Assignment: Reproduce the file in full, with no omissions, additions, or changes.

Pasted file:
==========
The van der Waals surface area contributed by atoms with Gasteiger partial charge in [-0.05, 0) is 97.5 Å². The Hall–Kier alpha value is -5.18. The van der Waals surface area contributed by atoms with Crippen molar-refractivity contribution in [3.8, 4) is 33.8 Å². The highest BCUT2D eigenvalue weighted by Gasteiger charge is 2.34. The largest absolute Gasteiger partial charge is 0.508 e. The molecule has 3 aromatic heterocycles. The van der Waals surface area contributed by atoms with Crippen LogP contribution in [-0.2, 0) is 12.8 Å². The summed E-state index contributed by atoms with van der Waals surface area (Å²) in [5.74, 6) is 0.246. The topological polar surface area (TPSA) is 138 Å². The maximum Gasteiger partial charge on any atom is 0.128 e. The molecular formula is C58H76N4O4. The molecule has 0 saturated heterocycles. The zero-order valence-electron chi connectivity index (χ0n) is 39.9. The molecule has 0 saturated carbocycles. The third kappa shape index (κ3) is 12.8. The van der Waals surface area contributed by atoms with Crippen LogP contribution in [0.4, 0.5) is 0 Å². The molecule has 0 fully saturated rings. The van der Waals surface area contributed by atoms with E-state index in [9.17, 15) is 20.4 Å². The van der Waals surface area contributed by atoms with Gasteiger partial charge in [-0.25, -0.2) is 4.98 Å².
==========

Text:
The van der Waals surface area contributed by atoms with Gasteiger partial charge in [-0.05, 0) is 97.5 Å². The Hall–Kier alpha value is -5.18. The van der Waals surface area contributed by atoms with Crippen molar-refractivity contribution in [3.8, 4) is 33.8 Å². The highest BCUT2D eigenvalue weighted by Gasteiger charge is 2.34. The largest absolute Gasteiger partial charge is 0.508 e. The molecule has 3 aromatic heterocycles. The van der Waals surface area contributed by atoms with Crippen LogP contribution in [-0.2, 0) is 12.8 Å². The summed E-state index contributed by atoms with van der Waals surface area (Å²) in [5.74, 6) is 0.246. The topological polar surface area (TPSA) is 138 Å². The maximum Gasteiger partial charge on any atom is 0.128 e. The molecular formula is C58H76N4O4. The molecule has 0 saturated heterocycles. The zero-order valence-electron chi connectivity index (χ0n) is 39.9. The molecule has 0 saturated carbocycles. The third kappa shape index (κ3) is 12.8. The van der Waals surface area contributed by atoms with Crippen LogP contribution in [0.4, 0.5) is 0 Å². The molecule has 0 fully saturated rings. The van der Waals surface area contributed by atoms with E-state index in [9.17, 15) is 20.4 Å². The van der Waals surface area contributed by atoms with Gasteiger partial charge in [-0.25, -0.2) is 4.98 Å².